The irony of the travel industry’s over-reliance on single-use plastic has become a self-evident and self-fulfilling prophecy. In areas where the industry is thriving single-use plastic is in huge demand, subsequently polluting areas and driving away the visitors that are complicit in the creation of the problem. The visibility of these impacts is no longer confined to “the microscopic portion of the public paying attention to these things, but to everyday travellers” according to Denise Naguib, the Vice President of sustainability and supplier diversity for Marriott International. With a 2015 study concluding that the amount of plastic waste in the Pacific Ocean is sixteen times more than previously thought, a continuation on our current single-use plastic trajectory means there will be as much plastic pollution as there are fish in the ocean by 2050.
An awareness of this issue was becoming increasingly prominent in discourse surrounding the hospitality and travel industry prior to COVID-19. The pandemic, however, has halted and even reversed some of the hospitality industry’s plastic policies. In the US alone, almost 50 policies aimed at reducing the usage of single-use plastic were dropped by June 2020. The apparent short-term convenience of single-use plastic, as well as misinformation spread about the safety of effectively cleaned reusable items, has caused a surge of single-use products within the industry.
The obvious frontrunner is PPE. The UK government has purchased 32 billion items of PPE which is expected to amount to a four-month stockpile. This is an increase on the 2.43 billion items that are usually demanded during the same period. Similar huge increases in demand have been witnessed in the hospitality industry. It has become common practice for corporations to provide single-use PPE for customers and visitors who do not have their own. Moreover, the government’s early advice to the hospitality industry following the first national lockdown was explicit in encouraging businesses to use plastic menus and cutlery in order to limit viral transmission. Such advice caused consumer mistrust directed towards corporations who opted for the more sustainable – and perfectly safe – option of thoroughly cleaning and disinfecting reusable utensils. Meanwhile, businesses who followed government advice out of a desperate need for profit meant that some customers were turned away for presenting reusable cups and were provided with single-use ones instead.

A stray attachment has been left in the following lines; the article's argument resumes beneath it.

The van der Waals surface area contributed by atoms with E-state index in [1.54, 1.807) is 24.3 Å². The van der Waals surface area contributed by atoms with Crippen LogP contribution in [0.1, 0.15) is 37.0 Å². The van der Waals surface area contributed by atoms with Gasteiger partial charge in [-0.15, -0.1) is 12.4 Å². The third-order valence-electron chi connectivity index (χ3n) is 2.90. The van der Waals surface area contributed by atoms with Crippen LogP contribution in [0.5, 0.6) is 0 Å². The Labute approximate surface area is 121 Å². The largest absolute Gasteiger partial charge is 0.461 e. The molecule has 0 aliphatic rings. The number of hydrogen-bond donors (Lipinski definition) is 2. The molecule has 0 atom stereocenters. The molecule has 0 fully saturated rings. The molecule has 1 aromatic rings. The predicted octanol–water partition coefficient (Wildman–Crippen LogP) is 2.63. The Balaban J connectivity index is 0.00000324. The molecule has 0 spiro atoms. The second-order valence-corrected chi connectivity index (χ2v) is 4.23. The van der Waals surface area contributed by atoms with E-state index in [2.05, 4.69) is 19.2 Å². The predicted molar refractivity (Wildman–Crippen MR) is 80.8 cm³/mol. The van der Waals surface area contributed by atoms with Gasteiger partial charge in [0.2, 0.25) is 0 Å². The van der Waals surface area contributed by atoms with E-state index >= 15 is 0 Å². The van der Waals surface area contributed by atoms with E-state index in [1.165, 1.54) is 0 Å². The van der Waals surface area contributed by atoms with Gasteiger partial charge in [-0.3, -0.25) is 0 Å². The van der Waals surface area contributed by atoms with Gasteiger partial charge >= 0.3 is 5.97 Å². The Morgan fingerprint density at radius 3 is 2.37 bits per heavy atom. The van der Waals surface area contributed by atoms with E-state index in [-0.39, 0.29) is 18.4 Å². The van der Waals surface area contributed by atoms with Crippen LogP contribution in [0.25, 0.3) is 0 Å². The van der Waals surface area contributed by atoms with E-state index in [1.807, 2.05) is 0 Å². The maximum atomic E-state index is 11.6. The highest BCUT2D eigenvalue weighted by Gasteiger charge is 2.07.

We cannot, however, let the pandemic overrule a more sustainable approach to single-use plastics within the hospitality industry. The familiarity of walking into a hotel room and seeing a pair of water bottles and individually wrapped mints has now expanded to add a face mask, a bottle of hand sanitiser, and a pair of gloves. Each of these items will be used a handful of times and disposed of, or thrown away without any usage at all in some cases.
Pre-COVID, large hospitality chains had begun to enact meaningful change against single-use plastics. Marriott International pledged to replace single-use shower gels and washes with pump-top bottles by December 2020, leading to a 30% reduction in overall plastic usage. IHG promised to eradicate plastic straws from its hotels by the end of 2019, with a complete transition from single-use bathroom products projected to be complete by 2021. Such efforts, however, have been undermined by consumers. Keith Barr, the CEO of IHG, has claimed that the slow uptake of reusables has come from the demands and expectations of consumers. Such a slow uptake has been crippled further by the equation of mistrust with reusable products.
Other corporations have gone further in placing sustainability at the centre of their brand identity. The Six Senses hotel chain bottles water on site in line with their zero-waste policy. Others, such as the Hilton and Remington hotels, have halted the use of plastic key cards and now use digital downloads to allow guests access to rooms. But the responsibility of corporations within the industry to reduce single-use plastics is not enough. This shift also requires serious involvement with public authorities and heightened consumer awareness. The UK’s 2015 ban on plastic bags is evidence of the potential impact of such legislation, reducing overall plastic bag usage by 95% since its introduction. Bans on plastic straws and cotton buds have been implemented in some cases, but the pandemic has seen a drastically increased usage of single-use plastic in other areas which had undermined the effectiveness of such legislation.
The responsibility, therefore, does not lie solely with the corporations that we choose to give our business to. In choosing to be a customer of businesses that, at the very least, have made conscious efforts to reduce single-use plastic usage, the profit and sustainability motive will become increasingly aligned. Such a coalition will effectively force other corporations to follow suit. In doing so, the customer will promote a transition to a circular economy that breaks free from the ‘make, use, dispose’ ethic that currently prevails in the hospitality industry.
Image by Carolina Grabowska via Pexels.